Who Owns the Rights to a Story?

"My Brother Mitchell" 2019 dir/writer Todd Karehana

Big excitement a film producer bowls up to your home and wants to buy the rights to your mothers/brothers/uncles/grandmother/ great grandfathers story.   Finally the world will know the true story of someone you have long admired and respected.  What's even better they wave a nice fat cheque in front of you, payment for the rights up front with residuals once the film is made.  

You talk to your brothers and sisters,  they agree, well actually one of the sisters was a bit snippy but she'll come around.  You sign the paper.   You're happy so you tell the rest of the family, the other descendants/children/aunts and uncles, suddenly World War 3 with World War 4 looming, breaks out.   You've banked the cheque, you've signed the paper there is no going back.   A war of words breaks out on Facebook and everyone has a say even those family members you haven't seen or heard from in decades. 

Meanwhile the Indigenous or Māori or Pasifika or Asian film community are up in arms too.  Did we mention the producer was a Pākeha (New Zealander of European descent)!   Why is a Pākeha telling our stories?  Why did that whānau sellout?  Māori or Pasifika should be telling Māori or Pasifika stories on film. 

You suddenly become the pariah of the family and community.  No-one will talk to you or if they do they call you a 'sell-out' or worse.    It is a difficult place to be and one that is causing dissent not only within families but also within the Indigenous screen industry. 

Indigenous people world-wide are claiming that they the people of the land, the people that the "subject" belongs to should be telling these stories.  Pākeha reinterpret stories from their world-view but the person the "subject" comes from another culture, with a completely different outlook on the world and life with their own values.

Take for example "Whale Rider".   In the film story "Paikea" or Pai (Keisha Castle-Hughes)  the lead, is rejected because she is a girl and cannot be regarded as a tribal leader.  She then breaks 'taboo' by daring to use the taiaha a traditional weapon of war.  

The only problem is that this is a story from the East Coast of the North Island from the proud tribe of Ngāti Porou.  Ngāti Porou is renown throughout the Māori world as the tribe  which celebrates its powerful women leaders, in legend, song, carvings and traditions. They have an ancient history of generations of women ariki highborn chieftains that continues to this day.  The Hon. Hekia Parata a Minister in Cabinet from 2010 -2016 comes from such a linage.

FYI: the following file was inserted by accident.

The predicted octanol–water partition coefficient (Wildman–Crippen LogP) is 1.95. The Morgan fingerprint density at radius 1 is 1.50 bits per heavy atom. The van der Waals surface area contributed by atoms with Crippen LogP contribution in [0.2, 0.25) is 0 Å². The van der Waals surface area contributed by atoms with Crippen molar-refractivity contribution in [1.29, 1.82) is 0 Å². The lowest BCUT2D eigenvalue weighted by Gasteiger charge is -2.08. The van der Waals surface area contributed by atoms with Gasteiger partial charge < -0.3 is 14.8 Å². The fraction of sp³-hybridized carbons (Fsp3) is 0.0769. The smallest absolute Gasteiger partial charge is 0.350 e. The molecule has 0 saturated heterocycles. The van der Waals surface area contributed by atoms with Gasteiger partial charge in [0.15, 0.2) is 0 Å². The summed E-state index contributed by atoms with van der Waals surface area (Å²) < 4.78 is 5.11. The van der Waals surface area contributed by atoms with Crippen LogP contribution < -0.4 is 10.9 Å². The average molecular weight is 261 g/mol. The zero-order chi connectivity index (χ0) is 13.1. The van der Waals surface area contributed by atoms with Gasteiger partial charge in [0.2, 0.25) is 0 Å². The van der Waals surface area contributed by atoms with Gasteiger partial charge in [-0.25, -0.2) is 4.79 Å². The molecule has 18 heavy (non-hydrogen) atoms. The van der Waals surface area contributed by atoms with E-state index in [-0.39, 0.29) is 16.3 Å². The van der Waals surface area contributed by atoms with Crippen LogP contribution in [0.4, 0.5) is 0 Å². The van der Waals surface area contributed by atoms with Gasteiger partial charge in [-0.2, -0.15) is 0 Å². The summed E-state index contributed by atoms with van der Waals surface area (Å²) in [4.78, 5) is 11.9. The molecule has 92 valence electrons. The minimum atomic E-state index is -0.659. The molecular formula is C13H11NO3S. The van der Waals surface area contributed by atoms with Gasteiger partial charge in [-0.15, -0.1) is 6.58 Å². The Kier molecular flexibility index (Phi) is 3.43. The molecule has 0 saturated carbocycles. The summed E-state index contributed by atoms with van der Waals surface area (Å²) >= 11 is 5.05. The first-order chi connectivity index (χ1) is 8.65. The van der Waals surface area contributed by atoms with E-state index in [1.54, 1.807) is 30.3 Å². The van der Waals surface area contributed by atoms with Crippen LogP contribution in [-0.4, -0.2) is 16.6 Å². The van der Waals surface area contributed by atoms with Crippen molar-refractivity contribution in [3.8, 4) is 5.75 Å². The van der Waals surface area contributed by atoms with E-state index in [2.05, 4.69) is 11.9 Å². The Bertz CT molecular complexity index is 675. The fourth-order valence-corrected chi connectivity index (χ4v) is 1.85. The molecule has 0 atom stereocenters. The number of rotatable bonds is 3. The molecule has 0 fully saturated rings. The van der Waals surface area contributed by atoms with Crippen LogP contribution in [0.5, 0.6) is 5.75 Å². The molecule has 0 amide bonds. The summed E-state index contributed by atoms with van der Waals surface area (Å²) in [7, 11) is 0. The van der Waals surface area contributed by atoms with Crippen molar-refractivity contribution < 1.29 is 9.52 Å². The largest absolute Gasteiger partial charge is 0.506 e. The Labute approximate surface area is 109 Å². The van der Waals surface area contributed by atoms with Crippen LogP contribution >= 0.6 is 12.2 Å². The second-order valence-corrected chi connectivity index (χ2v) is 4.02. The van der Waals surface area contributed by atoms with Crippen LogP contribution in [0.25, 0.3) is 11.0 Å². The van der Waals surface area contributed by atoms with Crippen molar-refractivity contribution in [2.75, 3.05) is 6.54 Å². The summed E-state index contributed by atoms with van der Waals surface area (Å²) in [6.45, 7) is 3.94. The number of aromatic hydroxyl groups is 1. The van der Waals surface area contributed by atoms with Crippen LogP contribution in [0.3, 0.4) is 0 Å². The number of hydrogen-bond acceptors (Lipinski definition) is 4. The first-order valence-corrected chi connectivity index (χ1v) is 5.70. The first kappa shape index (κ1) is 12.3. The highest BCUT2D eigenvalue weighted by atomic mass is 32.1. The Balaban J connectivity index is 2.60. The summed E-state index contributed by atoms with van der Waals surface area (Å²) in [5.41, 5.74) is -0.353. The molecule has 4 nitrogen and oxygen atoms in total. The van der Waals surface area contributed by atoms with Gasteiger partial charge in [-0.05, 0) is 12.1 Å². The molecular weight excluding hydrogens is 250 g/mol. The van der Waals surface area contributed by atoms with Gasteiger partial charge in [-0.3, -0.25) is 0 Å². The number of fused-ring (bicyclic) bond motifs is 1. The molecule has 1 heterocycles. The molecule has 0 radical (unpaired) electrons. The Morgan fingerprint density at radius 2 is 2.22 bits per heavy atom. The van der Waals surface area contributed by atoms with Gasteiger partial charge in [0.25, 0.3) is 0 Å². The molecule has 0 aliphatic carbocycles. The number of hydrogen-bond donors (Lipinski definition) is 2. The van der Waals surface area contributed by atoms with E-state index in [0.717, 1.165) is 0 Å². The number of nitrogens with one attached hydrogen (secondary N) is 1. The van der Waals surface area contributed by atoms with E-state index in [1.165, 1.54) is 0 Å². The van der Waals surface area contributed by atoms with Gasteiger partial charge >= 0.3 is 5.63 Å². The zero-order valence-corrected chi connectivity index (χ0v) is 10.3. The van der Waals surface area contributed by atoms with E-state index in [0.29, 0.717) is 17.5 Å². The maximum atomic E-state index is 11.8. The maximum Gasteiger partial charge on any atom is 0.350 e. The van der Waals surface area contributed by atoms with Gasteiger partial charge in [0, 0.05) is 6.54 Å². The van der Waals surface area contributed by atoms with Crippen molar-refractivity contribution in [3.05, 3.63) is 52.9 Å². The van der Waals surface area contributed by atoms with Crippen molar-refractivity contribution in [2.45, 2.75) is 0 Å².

Ngāti Porou have a tradition of powerful women who not only led in their tribe but also lead in battle.  These women claim  the right to speak on the marae, the traditional sanctum of men, the focal point of Māori communities and culture.   

In the film Paikea's grandfather is angry because she breaks an ancient lineage and dares to weild a taiaha  a traditional weapon.  Yet again within Māori tradition there were women of renown who were fighting warriors in their own rights.

At the time of the launch of the film I was a parent at a small Ngāti Porou school from the beautiful Waipiro Bay on the East Coast and we took the entire school of 12 students to the film in Gisborne. 

We loved the film "Whale Rider" but even the smallest child laughed and shook our heads at the glaring faults of culture.  The lines " I am a chief I come from a long line of chiefs..." is hilarious to Māori children because if you are a chief, you don't need to say it, you are.  It's not something we teach our children, its inherent in their upbringing and cultural knowledge.

But it was a great entertaining film.  Why let a good story get in the way of real life culture?  Just because it's inaccurate and is a foreign interpretation of a living, breathing, vibrant culture that still exists to this day?

At one time it was accepted that all films were made in New Zealand by Pākeha with a Māori attached as a "Consultant".  Now the Consultants are being called to task but gently especially if they are Māori, because we know that a consultant can advise but has no real power over the film.   

Screen Australia has taken a pro-active stance with their Indigenous Cultural and Intellectual Property (ICIP) Rights.  They state  "Indigenous cultural and intellectual property (ICIP) rights refer to Indigenous people’s rights with respect to their cultural heritage. This is a living heritage, which comprises all objects, sites, stories, images and knowledge, the nature or use of which has been transmitted, or continues to be transmitted, from generation to generation, and which is regarded as pertaining to a particular Indigenous group or its territory."   

Belatedly New Zealand is following suit.  Considering at least seven of the top selling 10 New Zealand films are based on "Māori" stories it is a change that is causing ructions in the NZ film and television industry. 

There is no mistaking it is a challenge not only for the Māori screen industry but also for Māori whānau (families) but also for individuals.

Author:  Hineani Melbourne is an award winning writer, director and producer.  Hineani is also the present Toihau/Chair of Ngā Aho Whakaari who represent Māori in screen.  This is her personal opinion and perspective.


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